Researchers in Denmark are providing new insights into the painful condition known as trigeminal neuralgia (TN).
Have you ever had a stabbing pain on one side of your face – almost like an electric shock? Maybe it just happens, or maybe it seems to come when you’re brushing your teeth, or even putting on makeup.
Trigeminal neuralgia is not a common disease, and so it hasn’t been studied nearly as much as many other pain disorders. But this study of 158 patients gives us a clearer picture.
- TN seems to strike later in life than conditions like migraine. The average age when symptoms appeared was about 53 years.
- Although both men and women get TN, it is somewhat more likely to affect women.
- Almost 50% of patients had persistent pain in addition to the stabbing pain. Sometime TN with persistent pain has been called “atypical”, but it doesn’t seem to be as atypical as some think (the more proper name, by the way, is classical trigeminal neuralgia with concomitant persistent facial pain. Has a ring to it, wouldn’t you say?).
- The pain is more often on the right side.
- A little less than a third had “autonomic symptoms”, such as dizziness, and a little less than a third had “sensory abnormalities”, even if they hadn’t had surgery.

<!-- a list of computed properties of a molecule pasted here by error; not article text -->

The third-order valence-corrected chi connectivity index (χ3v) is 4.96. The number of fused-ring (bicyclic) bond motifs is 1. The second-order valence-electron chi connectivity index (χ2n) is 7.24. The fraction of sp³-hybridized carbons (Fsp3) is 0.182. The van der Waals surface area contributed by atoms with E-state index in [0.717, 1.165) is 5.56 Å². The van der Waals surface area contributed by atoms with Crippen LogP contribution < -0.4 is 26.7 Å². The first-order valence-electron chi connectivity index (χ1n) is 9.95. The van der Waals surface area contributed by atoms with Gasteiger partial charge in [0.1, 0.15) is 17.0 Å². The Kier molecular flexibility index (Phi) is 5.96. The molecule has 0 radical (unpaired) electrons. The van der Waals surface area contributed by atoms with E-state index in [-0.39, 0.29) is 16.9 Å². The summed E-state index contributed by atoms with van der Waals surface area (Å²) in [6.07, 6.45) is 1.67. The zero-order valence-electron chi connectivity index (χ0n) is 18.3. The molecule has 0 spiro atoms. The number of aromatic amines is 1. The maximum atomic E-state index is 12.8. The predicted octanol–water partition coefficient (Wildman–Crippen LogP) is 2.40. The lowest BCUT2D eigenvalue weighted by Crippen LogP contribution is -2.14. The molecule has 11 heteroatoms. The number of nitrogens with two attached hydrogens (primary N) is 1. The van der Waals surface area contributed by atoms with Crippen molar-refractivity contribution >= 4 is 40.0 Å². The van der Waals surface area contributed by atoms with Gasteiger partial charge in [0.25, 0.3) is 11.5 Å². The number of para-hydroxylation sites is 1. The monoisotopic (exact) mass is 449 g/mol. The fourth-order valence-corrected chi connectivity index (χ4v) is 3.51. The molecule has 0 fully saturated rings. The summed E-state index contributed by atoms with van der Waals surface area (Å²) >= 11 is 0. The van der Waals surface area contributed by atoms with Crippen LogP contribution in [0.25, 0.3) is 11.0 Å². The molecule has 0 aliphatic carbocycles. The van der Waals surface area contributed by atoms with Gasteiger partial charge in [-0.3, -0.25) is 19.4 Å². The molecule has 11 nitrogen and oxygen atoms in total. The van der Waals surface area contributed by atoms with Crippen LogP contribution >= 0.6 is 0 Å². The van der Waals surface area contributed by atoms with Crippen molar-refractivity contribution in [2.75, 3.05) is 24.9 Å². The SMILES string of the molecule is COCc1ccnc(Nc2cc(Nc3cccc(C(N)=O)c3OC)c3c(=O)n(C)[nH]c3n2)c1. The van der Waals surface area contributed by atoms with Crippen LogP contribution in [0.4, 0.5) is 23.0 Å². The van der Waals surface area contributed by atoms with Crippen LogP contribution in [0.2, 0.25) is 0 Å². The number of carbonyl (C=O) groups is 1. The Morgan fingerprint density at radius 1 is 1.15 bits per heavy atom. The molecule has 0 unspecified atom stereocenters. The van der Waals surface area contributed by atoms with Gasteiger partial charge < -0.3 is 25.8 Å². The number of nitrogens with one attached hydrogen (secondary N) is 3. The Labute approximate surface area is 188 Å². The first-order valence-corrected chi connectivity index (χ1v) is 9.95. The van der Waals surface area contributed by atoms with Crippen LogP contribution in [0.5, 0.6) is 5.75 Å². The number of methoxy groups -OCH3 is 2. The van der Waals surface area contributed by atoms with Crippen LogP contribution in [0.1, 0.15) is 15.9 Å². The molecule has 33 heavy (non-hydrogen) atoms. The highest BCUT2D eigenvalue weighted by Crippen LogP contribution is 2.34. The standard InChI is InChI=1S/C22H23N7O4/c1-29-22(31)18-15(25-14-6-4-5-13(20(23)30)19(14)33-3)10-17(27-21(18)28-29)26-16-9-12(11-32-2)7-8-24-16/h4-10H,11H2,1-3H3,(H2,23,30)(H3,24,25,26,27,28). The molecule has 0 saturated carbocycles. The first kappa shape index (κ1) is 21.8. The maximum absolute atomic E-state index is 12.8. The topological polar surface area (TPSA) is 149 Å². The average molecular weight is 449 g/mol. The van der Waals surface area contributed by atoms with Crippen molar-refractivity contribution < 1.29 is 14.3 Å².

Researchers also investigated the nerve that TN affects. TN can affect different branches of the trigeminal nerve in the face. They discovered that the first branch alone was rarely the problem. Usually the culprits were the second and/or third branches.
TN is usually treated with medications such as anticonvulsants and muscle relaxants. Botox has also been used successfully for TN, and in much smaller doses than are used for migraine.
In rare cases, surgery is recommended. However, surgery is not always a guarantee that the pain is gone for good.
A clinical trial is beginning in the USA also, in Philadelphia, to investigate the use of Botox for TN. If you would like to be a part of the study, you can find more information by clicking the last link below.
For more information:
- Trigeminal neuralgia–a prospective systematic study of clinical characteristics in 158 patients. (study abstract)
- Trigeminal neuralgia – Treatment and Drugs (Mayo Clinic)
- A new study of trigeminal neuralgia (New York Headache Clinic)
- Botulinum Toxin for the Treatment of Trigeminal Neuralgia (Clinical Trial)